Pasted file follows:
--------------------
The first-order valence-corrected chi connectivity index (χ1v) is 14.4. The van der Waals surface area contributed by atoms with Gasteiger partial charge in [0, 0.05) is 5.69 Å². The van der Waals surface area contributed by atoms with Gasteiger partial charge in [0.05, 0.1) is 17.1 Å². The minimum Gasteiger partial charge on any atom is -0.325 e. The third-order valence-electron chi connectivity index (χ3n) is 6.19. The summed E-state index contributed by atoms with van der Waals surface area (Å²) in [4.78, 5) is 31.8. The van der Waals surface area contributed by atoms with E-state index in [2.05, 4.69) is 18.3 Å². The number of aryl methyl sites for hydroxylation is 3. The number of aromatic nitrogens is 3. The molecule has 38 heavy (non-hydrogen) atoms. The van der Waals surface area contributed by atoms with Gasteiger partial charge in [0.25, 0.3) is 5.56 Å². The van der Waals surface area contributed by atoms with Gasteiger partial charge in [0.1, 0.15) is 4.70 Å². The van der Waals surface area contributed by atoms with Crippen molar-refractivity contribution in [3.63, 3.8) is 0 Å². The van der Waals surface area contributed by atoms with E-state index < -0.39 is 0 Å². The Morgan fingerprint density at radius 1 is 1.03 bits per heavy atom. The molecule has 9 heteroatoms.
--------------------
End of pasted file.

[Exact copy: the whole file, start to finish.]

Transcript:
The first-order valence-corrected chi connectivity index (χ1v) is 14.4. The van der Waals surface area contributed by atoms with Gasteiger partial charge in [0, 0.05) is 5.69 Å². The van der Waals surface area contributed by atoms with Gasteiger partial charge in [0.05, 0.1) is 17.1 Å². The minimum Gasteiger partial charge on any atom is -0.325 e. The third-order valence-electron chi connectivity index (χ3n) is 6.19. The summed E-state index contributed by atoms with van der Waals surface area (Å²) in [4.78, 5) is 31.8. The van der Waals surface area contributed by atoms with E-state index in [2.05, 4.69) is 18.3 Å². The number of aryl methyl sites for hydroxylation is 3. The number of aromatic nitrogens is 3. The molecule has 38 heavy (non-hydrogen) atoms. The van der Waals surface area contributed by atoms with Gasteiger partial charge in [0.25, 0.3) is 5.56 Å². The van der Waals surface area contributed by atoms with Gasteiger partial charge in [0.1, 0.15) is 4.70 Å². The van der Waals surface area contributed by atoms with Crippen molar-refractivity contribution in [3.63, 3.8) is 0 Å². The van der Waals surface area contributed by atoms with E-state index < -0.39 is 0 Å². The Morgan fingerprint density at radius 1 is 1.03 bits per heavy atom. The molecule has 9 heteroatoms.